The EV upstart ends an ambitious project with Mercedes-Benz, announced only three months ago.
It’s an announcement that is somewhat like a thunderbolt in the automotive industry.
Three months ago, Rivian, which aims to challenge Tesla in the race for electric vehicles, announced with fanfare a partnership with Mercedes-Benz (DMLRY) to manufacture electric vans in Europe.
For Rivian (RIVN) – Get Free Report, it was a key partnership as the company encountered difficulties in increasing its production capacities. Rivian is burning a lot of cash and is facing rising costs due in particular to soaring prices for raw materials and other logistics costs.
The prices of nickel, cobalt and other raw materials used in electric vehicles have jumped since the beginning of the war between Russia and Ukraine in February. Both countries are key suppliers of strategic metals. All this has substantially increased the costs for car manufacturers. The cost of battery development has more than doubled since the coronavirus pandemic, AlixPartners has calculated.
The costs of raw materials (cobalt, nickel, lithium) for an individual EV have on average increased by almost 144% in two years to $8,255 as of last May, according to the research firm. As of March 2020, these costs amounted to $3,381.
The overall cost of developing the average electric vehicle has increased by about $2,000 over the past two years, the research firm added.
“We are sharing investments and technology [with Rivian] because we also share the same strategic ambition: accelerating the electrification of the van market with sustainable and superior products for our customers,” Mathias Geisen, head of Mercedes-Benz Vans, said when the partnership was announced on September 9.
The two companies had planned to produce two large vans, one based on Mercedes engineering and the other based on the second-generation electric van at Rivian, the Light Van.
But three months later, all these plans have fallen through with the two companies announcing that they are ending this partnership. Rivian said in a press release on December 12 that it is pausing plans to produce its electric commercial vans in Europe and will therefore no longer pursue the memorandum of understanding with Mercedes-Benz.
“We’ve decided to pause discussions with Mercedes-Benz Vans regarding the memorandum of understanding we signed earlier this year for joint production of electric vans in Europe,” said Chief executive Officer RJ Scaringe. “As we evaluate growth opportunities, we pursue the best risk-adjusted returns on our capital investments.”
“At this point in time, we believe focusing on our consumer business, as well as our existing commercial business, represent the most attractive near-term opportunities to maximize value for Rivian. We share the same goal as Mercedes-Benz vans, to help the world transition to electric vehicles, and we look forward to exploring opportunities with them at a more appropriate time for Rivian.”
This retreat is surprising because the partnership would have enabled the group to enter a new market at lower cost and accelerate its expansion. In the short term, this complicates Rivian’s ambitions to compete with Tesla, which is present in three important markets – North America, China and Europe.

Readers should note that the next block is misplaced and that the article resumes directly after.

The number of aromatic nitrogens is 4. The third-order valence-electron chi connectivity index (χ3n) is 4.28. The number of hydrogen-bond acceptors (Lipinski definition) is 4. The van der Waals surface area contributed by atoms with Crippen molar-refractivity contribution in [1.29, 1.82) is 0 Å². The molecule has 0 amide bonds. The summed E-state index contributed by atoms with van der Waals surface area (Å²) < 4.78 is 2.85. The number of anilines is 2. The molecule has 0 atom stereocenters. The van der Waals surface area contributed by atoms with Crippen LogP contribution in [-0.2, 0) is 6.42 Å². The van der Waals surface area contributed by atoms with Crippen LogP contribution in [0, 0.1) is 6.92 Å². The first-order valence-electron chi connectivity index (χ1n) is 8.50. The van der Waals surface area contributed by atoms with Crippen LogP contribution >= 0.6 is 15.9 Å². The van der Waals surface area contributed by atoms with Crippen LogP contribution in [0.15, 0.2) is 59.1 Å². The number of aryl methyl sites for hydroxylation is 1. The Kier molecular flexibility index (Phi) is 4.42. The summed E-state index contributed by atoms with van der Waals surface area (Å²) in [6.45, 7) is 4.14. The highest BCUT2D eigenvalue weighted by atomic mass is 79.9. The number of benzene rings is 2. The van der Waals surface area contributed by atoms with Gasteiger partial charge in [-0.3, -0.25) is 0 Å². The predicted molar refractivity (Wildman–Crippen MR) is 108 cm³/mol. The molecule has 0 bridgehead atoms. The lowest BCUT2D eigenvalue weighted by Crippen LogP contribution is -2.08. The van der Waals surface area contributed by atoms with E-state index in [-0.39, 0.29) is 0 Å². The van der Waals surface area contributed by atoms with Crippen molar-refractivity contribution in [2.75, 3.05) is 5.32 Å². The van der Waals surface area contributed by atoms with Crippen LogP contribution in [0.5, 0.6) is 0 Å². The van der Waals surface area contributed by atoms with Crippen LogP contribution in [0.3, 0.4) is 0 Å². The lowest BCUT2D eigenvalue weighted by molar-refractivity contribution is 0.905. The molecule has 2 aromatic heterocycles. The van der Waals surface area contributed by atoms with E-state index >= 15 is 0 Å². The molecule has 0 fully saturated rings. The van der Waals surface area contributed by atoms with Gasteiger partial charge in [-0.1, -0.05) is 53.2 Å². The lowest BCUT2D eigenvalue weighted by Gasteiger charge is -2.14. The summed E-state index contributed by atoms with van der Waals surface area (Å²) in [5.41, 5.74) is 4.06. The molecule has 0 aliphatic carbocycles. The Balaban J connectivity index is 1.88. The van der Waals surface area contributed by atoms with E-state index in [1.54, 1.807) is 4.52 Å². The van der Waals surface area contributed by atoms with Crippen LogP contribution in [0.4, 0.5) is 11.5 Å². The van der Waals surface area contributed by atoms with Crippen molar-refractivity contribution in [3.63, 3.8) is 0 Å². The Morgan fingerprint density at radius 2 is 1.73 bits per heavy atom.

Stock Is Down 74%
As a result, Rivian’s stock fell by more than 5% in pre-market electronic trading on Wall Street. Rivian stock prices have lost almost 74% this year. During the third quarter, the firm widened its losses, recording a net loss of $1.72 billion, against $1.23 billion in the third quarter of 2021.
“Throughout the quarter, our cost of materials was impacted by inflationary pressures, which we believe will continue to have an impact on our gross margin for the near future,” the company explained at the time.
The the Irvine, Calif., company is at a pivotal point in its history, the stage of mass production. This one is very difficult. Rivian shocked investors by announcing several months ago that it would not achieve its 2022 production target. The company would only produce half of the vehicles it intended to manufacture this year.
Rivian, which currently produces the R1S SUV, R1T pickup/truck and EDV commercial van, is also trying to reduce costs by cutting jobs.
Some investors are beginning to lose patience, like billionaire George Soros, who further reduced his stake in the third quarter. Soros Fund Management held 16.36 million Rivian shares as of September 30, down 8.2% compared to the second quarter.
“Our collaboration with the Rivian team has been based on a common engineering passion and a strong spirit of partnership.” Mercedes-Benz’ Geisen said in a statement on December 12. “That’s why I respect and understand the decision of Rivian to prioritize the delivery of their consumer business and existing commercial business in the near-term.”
“While the timeline for our common European production joint venture is now on hold, the pace of our own electrification strategy at Mercedes-Benz Vans remains unchanged.”
This is not the first time that Rivian has ended an agreement to produce vehicles in cooperation with a legacy carmaker. The group had abandoned a project to produce an electric vehicle with Ford (F) – Get Free Reportin November 2021. The Blue Oval was one of Rivian’s first shareholders but has since significantly reduced its stake.